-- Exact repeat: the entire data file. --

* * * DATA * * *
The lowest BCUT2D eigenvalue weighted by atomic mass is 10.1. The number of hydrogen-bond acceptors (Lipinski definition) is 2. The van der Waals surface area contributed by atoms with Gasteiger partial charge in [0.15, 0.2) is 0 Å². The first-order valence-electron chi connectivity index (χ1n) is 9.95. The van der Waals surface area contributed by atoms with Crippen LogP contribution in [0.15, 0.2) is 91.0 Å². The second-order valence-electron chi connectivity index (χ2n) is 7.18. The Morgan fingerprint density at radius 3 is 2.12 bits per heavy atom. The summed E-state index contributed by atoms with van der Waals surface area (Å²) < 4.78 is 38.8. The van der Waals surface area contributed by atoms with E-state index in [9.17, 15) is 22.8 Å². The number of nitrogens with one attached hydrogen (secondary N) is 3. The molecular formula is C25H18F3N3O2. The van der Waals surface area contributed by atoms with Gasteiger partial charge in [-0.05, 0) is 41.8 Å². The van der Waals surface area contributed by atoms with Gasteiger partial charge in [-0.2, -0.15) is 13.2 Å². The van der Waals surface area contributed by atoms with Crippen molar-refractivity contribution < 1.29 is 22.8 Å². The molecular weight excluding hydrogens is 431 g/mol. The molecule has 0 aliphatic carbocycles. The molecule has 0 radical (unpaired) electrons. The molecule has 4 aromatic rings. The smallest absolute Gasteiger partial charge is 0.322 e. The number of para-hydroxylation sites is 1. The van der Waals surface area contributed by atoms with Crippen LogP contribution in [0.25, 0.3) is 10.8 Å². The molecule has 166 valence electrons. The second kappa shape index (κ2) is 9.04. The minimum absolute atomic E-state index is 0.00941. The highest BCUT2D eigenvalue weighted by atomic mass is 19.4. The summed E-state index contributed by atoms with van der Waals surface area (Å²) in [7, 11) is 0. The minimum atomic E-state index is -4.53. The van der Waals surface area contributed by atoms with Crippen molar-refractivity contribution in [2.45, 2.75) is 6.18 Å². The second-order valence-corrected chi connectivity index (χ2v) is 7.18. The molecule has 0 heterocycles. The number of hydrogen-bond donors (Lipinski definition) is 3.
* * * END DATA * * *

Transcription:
The lowest BCUT2D eigenvalue weighted by atomic mass is 10.1. The number of hydrogen-bond acceptors (Lipinski definition) is 2. The van der Waals surface area contributed by atoms with Gasteiger partial charge in [0.15, 0.2) is 0 Å². The first-order valence-electron chi connectivity index (χ1n) is 9.95. The van der Waals surface area contributed by atoms with Crippen LogP contribution in [0.15, 0.2) is 91.0 Å². The second-order valence-electron chi connectivity index (χ2n) is 7.18. The Morgan fingerprint density at radius 3 is 2.12 bits per heavy atom. The summed E-state index contributed by atoms with van der Waals surface area (Å²) < 4.78 is 38.8. The van der Waals surface area contributed by atoms with E-state index in [9.17, 15) is 22.8 Å². The number of nitrogens with one attached hydrogen (secondary N) is 3. The molecular formula is C25H18F3N3O2. The van der Waals surface area contributed by atoms with Gasteiger partial charge in [-0.05, 0) is 41.8 Å². The van der Waals surface area contributed by atoms with Gasteiger partial charge in [-0.2, -0.15) is 13.2 Å². The van der Waals surface area contributed by atoms with Crippen molar-refractivity contribution < 1.29 is 22.8 Å². The molecular weight excluding hydrogens is 431 g/mol. The molecule has 0 aliphatic carbocycles. The molecule has 0 radical (unpaired) electrons. The molecule has 4 aromatic rings. The smallest absolute Gasteiger partial charge is 0.322 e. The number of para-hydroxylation sites is 1. The van der Waals surface area contributed by atoms with Crippen LogP contribution in [0.25, 0.3) is 10.8 Å². The molecule has 166 valence electrons. The second kappa shape index (κ2) is 9.04. The minimum absolute atomic E-state index is 0.00941. The highest BCUT2D eigenvalue weighted by atomic mass is 19.4. The summed E-state index contributed by atoms with van der Waals surface area (Å²) in [7, 11) is 0. The minimum atomic E-state index is -4.53. The van der Waals surface area contributed by atoms with Crippen molar-refractivity contribution in [2.45, 2.75) is 6.18 Å². The second-order valence-corrected chi connectivity index (χ2v) is 7.18. The molecule has 0 heterocycles. The number of hydrogen-bond donors (Lipinski definition) is 3.